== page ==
David: There is definitely one… I was interviewing a Perl expert. So I asked him, “What is the difference between for loop and foreach loop?” He told me, “Four letters.” He followed up with the right answer, but very witty.
If you have a fear of interviewing or always wanted to know what that hiring manager was thinking, just put yourself in their shoes. What qualities would you look for in a candidate? David showed us it is not just about technical skills, but the whole package when building a team. There are qualities that each of us have, so take note, have confidence, and think about how you could add value to that team.
This past week, Jobspring Orange County got the opportunity to work with the Families Forward food bank to get their Thanksgiving Food Bags ready to be distributed. They sorted produce items that were then put into over 750 Thanksgiving Food Bags to be passed out to families in financial crisis.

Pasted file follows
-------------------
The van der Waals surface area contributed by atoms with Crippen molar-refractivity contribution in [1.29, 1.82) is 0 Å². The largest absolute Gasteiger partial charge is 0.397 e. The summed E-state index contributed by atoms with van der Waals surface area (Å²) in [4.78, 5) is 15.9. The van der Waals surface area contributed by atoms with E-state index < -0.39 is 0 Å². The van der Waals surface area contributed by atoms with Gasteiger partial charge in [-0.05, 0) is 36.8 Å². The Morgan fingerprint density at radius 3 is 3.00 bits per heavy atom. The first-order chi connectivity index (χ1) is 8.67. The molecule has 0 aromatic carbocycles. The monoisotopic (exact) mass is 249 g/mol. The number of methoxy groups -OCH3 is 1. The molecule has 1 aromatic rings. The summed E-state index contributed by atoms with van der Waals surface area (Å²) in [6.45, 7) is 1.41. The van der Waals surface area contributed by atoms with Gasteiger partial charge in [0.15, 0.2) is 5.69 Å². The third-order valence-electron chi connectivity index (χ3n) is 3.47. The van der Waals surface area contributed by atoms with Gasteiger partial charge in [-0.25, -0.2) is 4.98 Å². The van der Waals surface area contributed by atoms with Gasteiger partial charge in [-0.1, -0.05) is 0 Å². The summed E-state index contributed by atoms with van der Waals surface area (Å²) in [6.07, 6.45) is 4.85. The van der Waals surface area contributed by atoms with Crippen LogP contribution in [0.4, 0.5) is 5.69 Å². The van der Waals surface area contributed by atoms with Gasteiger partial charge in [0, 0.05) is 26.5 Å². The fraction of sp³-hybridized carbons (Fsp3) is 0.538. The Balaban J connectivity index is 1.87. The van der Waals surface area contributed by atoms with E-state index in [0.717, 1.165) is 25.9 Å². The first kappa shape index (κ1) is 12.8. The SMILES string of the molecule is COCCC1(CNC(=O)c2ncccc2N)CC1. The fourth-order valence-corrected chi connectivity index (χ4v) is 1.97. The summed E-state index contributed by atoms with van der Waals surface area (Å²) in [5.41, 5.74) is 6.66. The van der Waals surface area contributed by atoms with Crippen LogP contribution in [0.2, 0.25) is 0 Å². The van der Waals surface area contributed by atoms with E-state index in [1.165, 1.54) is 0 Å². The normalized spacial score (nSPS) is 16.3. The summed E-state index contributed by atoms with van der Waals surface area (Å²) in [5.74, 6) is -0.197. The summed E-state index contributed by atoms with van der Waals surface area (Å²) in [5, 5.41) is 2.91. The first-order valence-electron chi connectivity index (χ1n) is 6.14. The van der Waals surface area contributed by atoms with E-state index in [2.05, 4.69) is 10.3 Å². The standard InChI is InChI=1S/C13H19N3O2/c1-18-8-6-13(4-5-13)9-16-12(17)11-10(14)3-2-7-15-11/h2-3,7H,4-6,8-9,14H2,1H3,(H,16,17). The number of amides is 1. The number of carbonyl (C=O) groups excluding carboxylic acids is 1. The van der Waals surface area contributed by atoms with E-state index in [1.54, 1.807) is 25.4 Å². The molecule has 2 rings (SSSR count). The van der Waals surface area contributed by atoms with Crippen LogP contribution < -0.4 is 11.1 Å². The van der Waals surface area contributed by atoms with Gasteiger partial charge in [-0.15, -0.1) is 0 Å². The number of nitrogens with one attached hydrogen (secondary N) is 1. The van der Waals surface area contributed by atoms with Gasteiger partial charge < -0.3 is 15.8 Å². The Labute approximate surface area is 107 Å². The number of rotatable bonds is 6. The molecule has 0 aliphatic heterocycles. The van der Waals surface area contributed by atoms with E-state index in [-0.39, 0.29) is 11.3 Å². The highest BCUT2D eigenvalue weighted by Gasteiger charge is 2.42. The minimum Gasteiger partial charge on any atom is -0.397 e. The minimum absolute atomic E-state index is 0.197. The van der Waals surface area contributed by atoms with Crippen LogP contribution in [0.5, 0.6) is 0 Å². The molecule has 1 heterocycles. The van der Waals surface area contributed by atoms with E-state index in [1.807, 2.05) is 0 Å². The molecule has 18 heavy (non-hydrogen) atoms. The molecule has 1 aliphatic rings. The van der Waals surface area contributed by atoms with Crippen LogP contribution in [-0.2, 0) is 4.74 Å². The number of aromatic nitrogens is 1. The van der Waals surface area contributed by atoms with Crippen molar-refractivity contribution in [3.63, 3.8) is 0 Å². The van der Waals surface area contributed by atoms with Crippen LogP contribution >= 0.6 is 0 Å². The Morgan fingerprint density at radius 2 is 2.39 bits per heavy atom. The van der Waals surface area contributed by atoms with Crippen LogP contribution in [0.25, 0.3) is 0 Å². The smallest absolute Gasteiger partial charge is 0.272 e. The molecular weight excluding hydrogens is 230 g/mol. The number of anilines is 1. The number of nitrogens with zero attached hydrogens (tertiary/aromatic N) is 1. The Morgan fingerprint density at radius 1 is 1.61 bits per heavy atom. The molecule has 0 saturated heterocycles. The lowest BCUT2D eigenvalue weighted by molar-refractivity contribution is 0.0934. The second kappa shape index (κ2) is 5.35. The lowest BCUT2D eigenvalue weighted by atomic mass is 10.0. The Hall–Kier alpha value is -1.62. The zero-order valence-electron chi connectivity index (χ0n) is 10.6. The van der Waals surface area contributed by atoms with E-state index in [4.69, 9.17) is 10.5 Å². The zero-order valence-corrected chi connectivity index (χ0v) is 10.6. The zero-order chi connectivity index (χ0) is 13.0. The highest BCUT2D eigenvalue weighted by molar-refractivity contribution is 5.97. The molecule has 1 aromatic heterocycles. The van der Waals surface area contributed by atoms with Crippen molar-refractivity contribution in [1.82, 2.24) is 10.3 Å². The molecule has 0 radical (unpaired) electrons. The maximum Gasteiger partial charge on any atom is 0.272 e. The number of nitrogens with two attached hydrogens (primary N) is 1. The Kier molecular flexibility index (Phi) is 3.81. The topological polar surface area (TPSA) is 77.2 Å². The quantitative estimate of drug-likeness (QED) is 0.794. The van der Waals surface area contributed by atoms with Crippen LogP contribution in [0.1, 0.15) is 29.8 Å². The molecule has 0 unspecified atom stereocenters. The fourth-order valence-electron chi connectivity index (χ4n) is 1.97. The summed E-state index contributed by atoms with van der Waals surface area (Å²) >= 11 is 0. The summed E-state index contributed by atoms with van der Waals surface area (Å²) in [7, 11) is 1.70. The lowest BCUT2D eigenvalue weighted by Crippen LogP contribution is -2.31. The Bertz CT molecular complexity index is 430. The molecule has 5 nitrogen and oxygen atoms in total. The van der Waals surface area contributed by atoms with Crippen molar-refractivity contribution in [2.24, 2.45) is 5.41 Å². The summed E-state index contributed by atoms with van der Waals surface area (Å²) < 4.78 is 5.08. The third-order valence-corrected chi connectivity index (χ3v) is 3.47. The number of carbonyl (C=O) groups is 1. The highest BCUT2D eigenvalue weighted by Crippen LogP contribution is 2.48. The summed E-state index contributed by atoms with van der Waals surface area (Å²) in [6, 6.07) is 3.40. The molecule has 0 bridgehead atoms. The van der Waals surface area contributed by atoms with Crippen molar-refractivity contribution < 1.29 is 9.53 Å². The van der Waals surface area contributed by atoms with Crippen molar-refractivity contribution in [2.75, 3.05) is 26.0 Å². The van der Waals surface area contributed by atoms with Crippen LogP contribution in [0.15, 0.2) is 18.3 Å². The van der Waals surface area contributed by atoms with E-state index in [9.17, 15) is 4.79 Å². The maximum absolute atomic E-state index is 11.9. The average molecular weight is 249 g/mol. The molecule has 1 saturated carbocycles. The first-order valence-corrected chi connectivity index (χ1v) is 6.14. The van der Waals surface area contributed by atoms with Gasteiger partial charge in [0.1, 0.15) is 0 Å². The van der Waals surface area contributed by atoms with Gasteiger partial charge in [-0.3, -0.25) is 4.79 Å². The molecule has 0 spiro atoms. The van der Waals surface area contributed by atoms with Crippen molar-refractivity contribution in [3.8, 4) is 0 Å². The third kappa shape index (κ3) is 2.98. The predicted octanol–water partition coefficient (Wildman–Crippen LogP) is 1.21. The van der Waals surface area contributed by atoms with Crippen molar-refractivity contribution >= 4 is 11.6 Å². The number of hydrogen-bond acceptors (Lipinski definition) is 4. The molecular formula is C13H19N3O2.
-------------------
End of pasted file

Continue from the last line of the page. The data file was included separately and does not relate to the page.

Families Forward is a non-profit that offers a comprehensive array of support services to at-risk families in Orange County. They range from the simplest form of help, putting food on the dinner table with groceries from the food pantry, to weekly career coaching sessions for parents needing guidance towards a higher income and better future. Their mission is to help families in need achieve and maintain self-sufficiency through housing, counseling, education and other support services.
Around Thanksgiving, their food bank is full to the brim with donated items to create a delicious holiday meal. There is a great interest in participating in this program, so Families Forward employs a lottery to choose the families which will receive the Thanksgiving bags.
Over the 2 weeks before Thanksgiving, they depend solely on volunteers to sort the influx of donations and to assemble the Thanksgiving food bags for families in need.
Jobspring was tasked with sorting various produce items and put them into the bags to be distributed. With 11 volunteers and great spirits, the volunteers quickly sorted through a large number of donations, they moved tables, and filled boxes.
They were grateful to be given the opportunity to participate in this wonderful program!
Families Forward is always accepting donations of food and time, so get involved!
Jobspring Boston recently visited Cradles to Crayons, an organization helping provide low-income children from birth to age 12 with essential items they need at home and at school. Cradles to Crayons has helped provide packages of clothes, shoes, books, toys, baby safety equipment, and school supplies to 87,000 children in the Massachusetts and Philadelphia area.